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Floor support issues? Please help?!?!

I have an old house, circa 1775. I had a claw foot tub downstairs. Had to take it out and replace with washer and dryer. Want to put said claw foot tub in upstairs bathroom which currently has an old decrepit stand up shower. I have two little kids who miss their tubbies! My concern is floor support. This old house has NO floor joists between first and second floor. It's just a subfloor spread across exposed beams. The Sheetrock of my first floor ceiling is screwed right to the subfloor. Subfloor is an inch of some old wood (still in good solid condition) and an inch of hardwood floor. It seems solid, however the space for the tub would be right between two of the beams. No way to straddle it across a beam. The beams have 43 inches between them. Do you think it will hold the heavy iron tub plus water plus a person???

A. Spruce
Re: Floor support issues? Please help?!?!

I wouldn't risk it.

Re: Floor support issues? Please help?!?!

Need a little more information. How big are the beams and how long? Are they exposed to the floor below? What is the room directly below used for?

By your description, the tub will have to straddle the beams. I think you meant that the feet will have to be between the beams, no way to align the feet to sit on the beams. Is that correct?

There are ways to do this, but it may not look acceptable to you. Just curious, in most two story houses, all the bedrooms are on the second floor. Did you consider putting the laundry on the second floor so you don't have to lug laundry up and down the stairs and leave the bath tub on the first floor?

Re: Floor support issues? Please help?!?!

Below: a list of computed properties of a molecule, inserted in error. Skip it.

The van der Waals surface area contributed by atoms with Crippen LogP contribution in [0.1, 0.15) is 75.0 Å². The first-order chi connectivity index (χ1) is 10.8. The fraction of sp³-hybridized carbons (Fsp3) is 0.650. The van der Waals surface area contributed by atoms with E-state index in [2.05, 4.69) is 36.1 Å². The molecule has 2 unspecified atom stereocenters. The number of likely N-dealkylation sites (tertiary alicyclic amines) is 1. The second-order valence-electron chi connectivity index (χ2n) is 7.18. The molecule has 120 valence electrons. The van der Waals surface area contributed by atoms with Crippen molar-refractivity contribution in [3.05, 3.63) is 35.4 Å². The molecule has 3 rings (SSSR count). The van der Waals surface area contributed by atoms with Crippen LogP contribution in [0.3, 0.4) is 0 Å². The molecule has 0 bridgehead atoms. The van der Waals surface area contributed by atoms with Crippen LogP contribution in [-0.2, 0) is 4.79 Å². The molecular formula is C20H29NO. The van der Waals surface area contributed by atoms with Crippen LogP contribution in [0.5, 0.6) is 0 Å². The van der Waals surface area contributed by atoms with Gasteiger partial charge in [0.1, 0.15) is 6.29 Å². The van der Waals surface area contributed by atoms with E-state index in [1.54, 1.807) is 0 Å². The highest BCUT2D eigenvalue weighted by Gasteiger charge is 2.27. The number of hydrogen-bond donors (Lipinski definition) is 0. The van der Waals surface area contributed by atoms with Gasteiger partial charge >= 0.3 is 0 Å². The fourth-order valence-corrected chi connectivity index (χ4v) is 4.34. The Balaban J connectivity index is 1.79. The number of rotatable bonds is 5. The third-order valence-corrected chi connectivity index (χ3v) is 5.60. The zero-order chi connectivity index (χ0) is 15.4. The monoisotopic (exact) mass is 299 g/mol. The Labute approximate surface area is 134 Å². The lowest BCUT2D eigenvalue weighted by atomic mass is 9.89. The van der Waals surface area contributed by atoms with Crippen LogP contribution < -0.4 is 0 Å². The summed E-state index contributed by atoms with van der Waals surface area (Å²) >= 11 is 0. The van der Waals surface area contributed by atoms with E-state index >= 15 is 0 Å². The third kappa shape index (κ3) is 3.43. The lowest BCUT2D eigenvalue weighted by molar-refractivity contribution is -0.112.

Position both pairs of tub feet as close to a pair of joists as possible, and it will probably be fine. Or if the tub has to run parallel to the joists, center it between a pair. It will likely be fine. The old subfloor may be 1" of old white oak or chestnut, and be tough as an old boot.
I would not have it straddling just one of your beam/joists, that would be asking a lot of one structural member

Re: Floor support issues? Please help?!?!

Place the legs of the tub closest to the beams as possible. You want to share the load with the highest number of structural elements...in this case the beams. The sheathing is a secondary structural element....it transfers the load to the beams. You did not say how wide the sheathing is. That is very crucial, since if it is a narrow board, it will be stressed far higher as a wider board. That is crucial. I don't think the weight of the tub, water and person will punch through 1" subfloor. The subfloor would have to be rotten in order for that to happen.

I would recommend getting a structural engineer to look at it. I am one, and I can tell you it will probably be bad news. The problem is, when an engineer looks at it, he will apply the latest code required loads on the existing elements, and you may be in for a surprise after he is finished telling you what has to be updated. I live in , and I am sure the States are similar in the fact that building codes are not retroactive. This means that your house does not have to conform to the present code, until a renovation or structural change is performed. If you obtain a structural engineer, and he points out deficiencies, you would be obligated to disclose that information if you do not implement the recommendations and you decide to sell the house. There is no easy answer. I have kiboshed a lot of nice renos to older houses just because the existing structure or footings/foundations do not meet code, even though it would work in the real world, but not in a legal world where structures are scrutinized by other engineers and their lawyers.

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